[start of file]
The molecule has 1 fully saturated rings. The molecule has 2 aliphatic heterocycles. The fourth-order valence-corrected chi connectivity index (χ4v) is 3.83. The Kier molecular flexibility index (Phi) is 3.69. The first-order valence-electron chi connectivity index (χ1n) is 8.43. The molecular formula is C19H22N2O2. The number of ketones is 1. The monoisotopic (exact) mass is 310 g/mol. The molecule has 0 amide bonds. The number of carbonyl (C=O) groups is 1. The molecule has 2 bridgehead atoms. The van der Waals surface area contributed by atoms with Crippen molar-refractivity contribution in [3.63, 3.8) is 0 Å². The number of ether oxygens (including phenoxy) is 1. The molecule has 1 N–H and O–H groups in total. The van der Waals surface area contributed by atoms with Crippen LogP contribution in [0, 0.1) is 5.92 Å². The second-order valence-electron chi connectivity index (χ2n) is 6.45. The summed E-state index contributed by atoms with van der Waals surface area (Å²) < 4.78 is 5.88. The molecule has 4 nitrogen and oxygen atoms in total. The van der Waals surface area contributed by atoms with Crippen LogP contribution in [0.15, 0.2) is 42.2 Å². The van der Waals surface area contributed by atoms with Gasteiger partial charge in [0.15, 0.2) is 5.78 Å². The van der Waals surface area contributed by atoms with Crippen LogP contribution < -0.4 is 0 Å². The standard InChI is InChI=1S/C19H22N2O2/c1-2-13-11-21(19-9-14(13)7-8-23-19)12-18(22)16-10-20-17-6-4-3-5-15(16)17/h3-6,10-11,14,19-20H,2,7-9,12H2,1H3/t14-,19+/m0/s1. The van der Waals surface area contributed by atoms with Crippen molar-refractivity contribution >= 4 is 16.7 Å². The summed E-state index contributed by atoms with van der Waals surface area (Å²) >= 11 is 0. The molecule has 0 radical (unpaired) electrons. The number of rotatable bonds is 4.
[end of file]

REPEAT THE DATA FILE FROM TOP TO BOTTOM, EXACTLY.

The molecule has 1 fully saturated rings. The molecule has 2 aliphatic heterocycles. The fourth-order valence-corrected chi connectivity index (χ4v) is 3.83. The Kier molecular flexibility index (Phi) is 3.69. The first-order valence-electron chi connectivity index (χ1n) is 8.43. The molecular formula is C19H22N2O2. The number of ketones is 1. The monoisotopic (exact) mass is 310 g/mol. The molecule has 0 amide bonds. The number of carbonyl (C=O) groups is 1. The molecule has 2 bridgehead atoms. The van der Waals surface area contributed by atoms with Crippen molar-refractivity contribution in [3.63, 3.8) is 0 Å². The number of ether oxygens (including phenoxy) is 1. The molecule has 1 N–H and O–H groups in total. The van der Waals surface area contributed by atoms with Crippen LogP contribution in [0, 0.1) is 5.92 Å². The second-order valence-electron chi connectivity index (χ2n) is 6.45. The summed E-state index contributed by atoms with van der Waals surface area (Å²) < 4.78 is 5.88. The molecule has 4 nitrogen and oxygen atoms in total. The van der Waals surface area contributed by atoms with Crippen LogP contribution in [0.15, 0.2) is 42.2 Å². The van der Waals surface area contributed by atoms with Gasteiger partial charge in [0.15, 0.2) is 5.78 Å². The van der Waals surface area contributed by atoms with Crippen LogP contribution < -0.4 is 0 Å². The standard InChI is InChI=1S/C19H22N2O2/c1-2-13-11-21(19-9-14(13)7-8-23-19)12-18(22)16-10-20-17-6-4-3-5-15(16)17/h3-6,10-11,14,19-20H,2,7-9,12H2,1H3/t14-,19+/m0/s1. The van der Waals surface area contributed by atoms with Crippen molar-refractivity contribution >= 4 is 16.7 Å². The summed E-state index contributed by atoms with van der Waals surface area (Å²) >= 11 is 0. The molecule has 0 radical (unpaired) electrons. The number of rotatable bonds is 4.